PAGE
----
Juul Labs has already faced a lawsuit where it was alleged that the company targeted teens in its marketing. Juul settled it for $40 million, which, according to The Wall Street Journal, was paid to the state of North Carolina. While Juul didn't admit to any wrongdoing, the company has faced serious backlash from school districts, parents, and lawmakers for the surge of vaping and e-smoking among teens.
Juul CEO Crosthwaite previously accepted a stake from tobacco giant Altria.
Altria acquired a 35-percent stake in Juul Labs in 2018, which sparked criticism from Sen. Dick Durbin (D–IL), who condemned the deal in a letter signed by 10 Senate Democratic colleagues, including Sen. Elizabeth Warren (D–Mass.). Durbin wrote that “by accepting $12.8 billion from Altria — a tobacco giant with such a disturbing record of deceptive marketing to hook children onto cigarettes — Juul has lost what little remaining credibility the company had when it claimed to care about the public health.”
Juul’s CEO and chairman is K.C. Crosthwaite, a Providence College MBA graduate who has “over 20 years of experience in product development, management, and stakeholder and regulatory engagement,” according to his Juul Labs bio. Previously, he served as chief growth officer at Altria. He took over the CEO spot when Kevin Burns stepped down from the role in September 2019.
Crosthwaite addressed the “underage use of vapor products in the U.S., including the use of Juul products” in a keynote address at the 2020 Global Tobacco & Nicotine Forum a year later. “Recently, we have seen some encouraging trends in the States, but more needs to be done, both now and in the future, to ensure our products are used by the adult smokers for whom they are intended,” he said.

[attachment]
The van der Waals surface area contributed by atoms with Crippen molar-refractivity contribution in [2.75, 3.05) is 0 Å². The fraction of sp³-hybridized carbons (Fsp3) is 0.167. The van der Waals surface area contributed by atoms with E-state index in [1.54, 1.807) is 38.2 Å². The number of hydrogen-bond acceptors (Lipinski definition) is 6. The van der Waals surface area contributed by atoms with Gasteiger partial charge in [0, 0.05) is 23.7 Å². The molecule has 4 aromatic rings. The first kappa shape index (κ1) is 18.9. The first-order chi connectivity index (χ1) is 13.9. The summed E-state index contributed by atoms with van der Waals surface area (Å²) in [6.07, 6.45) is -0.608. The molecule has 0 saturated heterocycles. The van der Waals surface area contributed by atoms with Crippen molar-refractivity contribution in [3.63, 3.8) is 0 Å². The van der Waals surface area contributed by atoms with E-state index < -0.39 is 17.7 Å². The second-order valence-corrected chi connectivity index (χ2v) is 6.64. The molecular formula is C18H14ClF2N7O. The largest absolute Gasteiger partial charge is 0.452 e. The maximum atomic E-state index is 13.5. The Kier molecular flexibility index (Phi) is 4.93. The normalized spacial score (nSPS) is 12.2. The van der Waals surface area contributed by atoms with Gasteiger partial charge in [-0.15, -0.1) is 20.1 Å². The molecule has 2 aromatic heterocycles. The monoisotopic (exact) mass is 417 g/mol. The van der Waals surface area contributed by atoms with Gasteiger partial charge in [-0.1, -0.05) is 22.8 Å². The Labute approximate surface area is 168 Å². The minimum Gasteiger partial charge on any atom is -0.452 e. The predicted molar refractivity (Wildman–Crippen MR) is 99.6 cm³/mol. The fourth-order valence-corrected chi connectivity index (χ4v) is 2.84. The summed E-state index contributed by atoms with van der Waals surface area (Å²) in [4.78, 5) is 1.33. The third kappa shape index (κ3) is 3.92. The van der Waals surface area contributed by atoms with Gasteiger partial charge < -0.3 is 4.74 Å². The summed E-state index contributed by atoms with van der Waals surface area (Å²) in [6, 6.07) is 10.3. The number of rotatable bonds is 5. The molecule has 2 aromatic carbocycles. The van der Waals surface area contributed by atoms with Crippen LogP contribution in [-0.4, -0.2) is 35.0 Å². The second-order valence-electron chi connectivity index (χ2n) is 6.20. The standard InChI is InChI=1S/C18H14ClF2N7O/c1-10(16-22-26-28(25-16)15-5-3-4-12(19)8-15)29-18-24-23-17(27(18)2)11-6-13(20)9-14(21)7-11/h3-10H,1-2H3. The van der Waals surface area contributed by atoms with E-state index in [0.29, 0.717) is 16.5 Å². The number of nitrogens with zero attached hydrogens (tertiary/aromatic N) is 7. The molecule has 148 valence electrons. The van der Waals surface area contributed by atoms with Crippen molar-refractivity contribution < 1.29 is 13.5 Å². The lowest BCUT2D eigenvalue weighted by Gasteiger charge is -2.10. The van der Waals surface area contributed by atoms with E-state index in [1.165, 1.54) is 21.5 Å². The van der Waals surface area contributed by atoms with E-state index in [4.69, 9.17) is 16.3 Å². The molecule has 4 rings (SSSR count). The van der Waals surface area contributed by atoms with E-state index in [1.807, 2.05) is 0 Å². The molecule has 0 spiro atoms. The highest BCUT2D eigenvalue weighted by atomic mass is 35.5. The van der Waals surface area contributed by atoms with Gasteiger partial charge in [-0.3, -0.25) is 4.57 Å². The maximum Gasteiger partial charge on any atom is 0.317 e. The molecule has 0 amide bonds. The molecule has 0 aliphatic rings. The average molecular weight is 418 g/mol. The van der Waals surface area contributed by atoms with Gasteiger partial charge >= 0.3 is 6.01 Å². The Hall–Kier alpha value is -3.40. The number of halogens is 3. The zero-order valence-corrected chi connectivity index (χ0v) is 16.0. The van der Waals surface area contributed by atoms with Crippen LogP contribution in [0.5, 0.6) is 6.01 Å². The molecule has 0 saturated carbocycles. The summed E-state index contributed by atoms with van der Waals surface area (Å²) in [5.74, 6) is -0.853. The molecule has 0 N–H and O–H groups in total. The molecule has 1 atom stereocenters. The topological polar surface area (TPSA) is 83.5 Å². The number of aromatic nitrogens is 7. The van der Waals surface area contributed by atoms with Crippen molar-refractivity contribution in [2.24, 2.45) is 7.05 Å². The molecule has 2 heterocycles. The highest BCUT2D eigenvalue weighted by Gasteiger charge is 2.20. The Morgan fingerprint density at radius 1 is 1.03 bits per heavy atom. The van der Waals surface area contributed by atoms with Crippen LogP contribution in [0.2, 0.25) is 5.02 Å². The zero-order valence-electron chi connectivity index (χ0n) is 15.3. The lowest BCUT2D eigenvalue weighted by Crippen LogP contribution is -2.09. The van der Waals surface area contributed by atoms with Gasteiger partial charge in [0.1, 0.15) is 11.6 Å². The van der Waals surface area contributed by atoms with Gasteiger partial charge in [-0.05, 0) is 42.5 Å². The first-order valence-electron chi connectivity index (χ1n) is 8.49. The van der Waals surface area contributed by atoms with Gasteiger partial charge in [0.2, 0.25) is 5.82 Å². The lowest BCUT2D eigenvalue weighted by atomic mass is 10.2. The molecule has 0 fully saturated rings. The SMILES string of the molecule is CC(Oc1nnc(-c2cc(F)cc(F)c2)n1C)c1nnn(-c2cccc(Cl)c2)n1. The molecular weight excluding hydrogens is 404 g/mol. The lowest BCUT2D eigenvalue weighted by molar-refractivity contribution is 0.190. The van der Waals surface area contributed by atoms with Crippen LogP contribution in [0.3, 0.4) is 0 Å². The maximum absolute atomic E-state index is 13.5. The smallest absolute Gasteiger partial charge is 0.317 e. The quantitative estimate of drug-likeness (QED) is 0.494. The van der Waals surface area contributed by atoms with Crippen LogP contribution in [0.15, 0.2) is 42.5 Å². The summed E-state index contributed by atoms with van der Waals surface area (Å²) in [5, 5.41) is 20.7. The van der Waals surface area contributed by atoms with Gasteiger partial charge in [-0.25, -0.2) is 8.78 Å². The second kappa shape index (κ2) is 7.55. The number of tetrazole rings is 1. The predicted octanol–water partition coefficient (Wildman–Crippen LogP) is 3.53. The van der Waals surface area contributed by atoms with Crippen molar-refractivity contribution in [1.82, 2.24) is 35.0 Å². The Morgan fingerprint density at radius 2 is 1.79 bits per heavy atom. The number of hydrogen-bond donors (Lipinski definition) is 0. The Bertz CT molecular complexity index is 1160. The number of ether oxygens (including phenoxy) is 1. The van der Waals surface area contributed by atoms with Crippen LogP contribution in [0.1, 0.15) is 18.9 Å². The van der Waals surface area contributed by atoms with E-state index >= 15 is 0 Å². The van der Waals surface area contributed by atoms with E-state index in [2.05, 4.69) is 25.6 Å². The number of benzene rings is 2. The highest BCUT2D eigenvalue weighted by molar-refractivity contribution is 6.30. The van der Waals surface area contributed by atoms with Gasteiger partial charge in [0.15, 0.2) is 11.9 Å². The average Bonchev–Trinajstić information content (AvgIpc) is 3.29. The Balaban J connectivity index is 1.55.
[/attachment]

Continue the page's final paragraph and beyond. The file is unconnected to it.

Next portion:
Later in the keynote, Crosthwaite mentioned that flavors “help smokers switch” to vaping products, but “there is a crucial balance with addressing underage use.” He also said, “Where flavors are available, they must be marketed in a way that can effectively reach adult smokers while limiting appeal and access to those underage.”
The FDA has banned all Juul products in the U.S.
Since the FDA's dig into vaping and e-cigarettes, California, Massachusetts, New Jersey, New York, and Rhode Island have imposed restrictions on the purchase of e-cigarettes. Other states have completely banned the sale of fruit-flavored vapes and e-cigarettes. The Wall Street Journal reports that the FDA plans to completely take e-cigarettes out of the U.S. market.
On June 23, the FDA announced that it has issued an MDO (Marketing Denial Order) to Juul Labs for any product they have that may be marketed in the U.S. This means that all Juul products have to be removed from stores. The products include but arent limited to:
- Virginia tobacco flavored Juul pod (nicotine: 5.0 and 3.0 percent)
- Menthol-flavored Juul pod (nicotine: 5.0 and 3.0 percent)
"Today's action is further progress on the FDA's commitment to ensuring that all e-cigarette and electronic nicotine delivery system products currently being marketed to consumers meet our public health public standards," stated FDA Commissioner Robert M. Califf. Amid the ban, vape and e-cigarette enthusiasts are heading out to stock up while they still can.
According to The Wall Street Journal, in 2021, Juul had a $259 million net loss and an 11 percent decrease in sales. Though Juul is sold in France, Italy, the U.K., Canada, and the Philippines as well, the U.S represented a big portion of the company's revenue. With the ban in effect, it's likely that another huge loss will follow, perhaps even exceeding the previous year's loss.
It isn't clear how long it will take for Juul products to be off the shelf, but the FDA says places that are slow to remove the products will "risk enforcement action."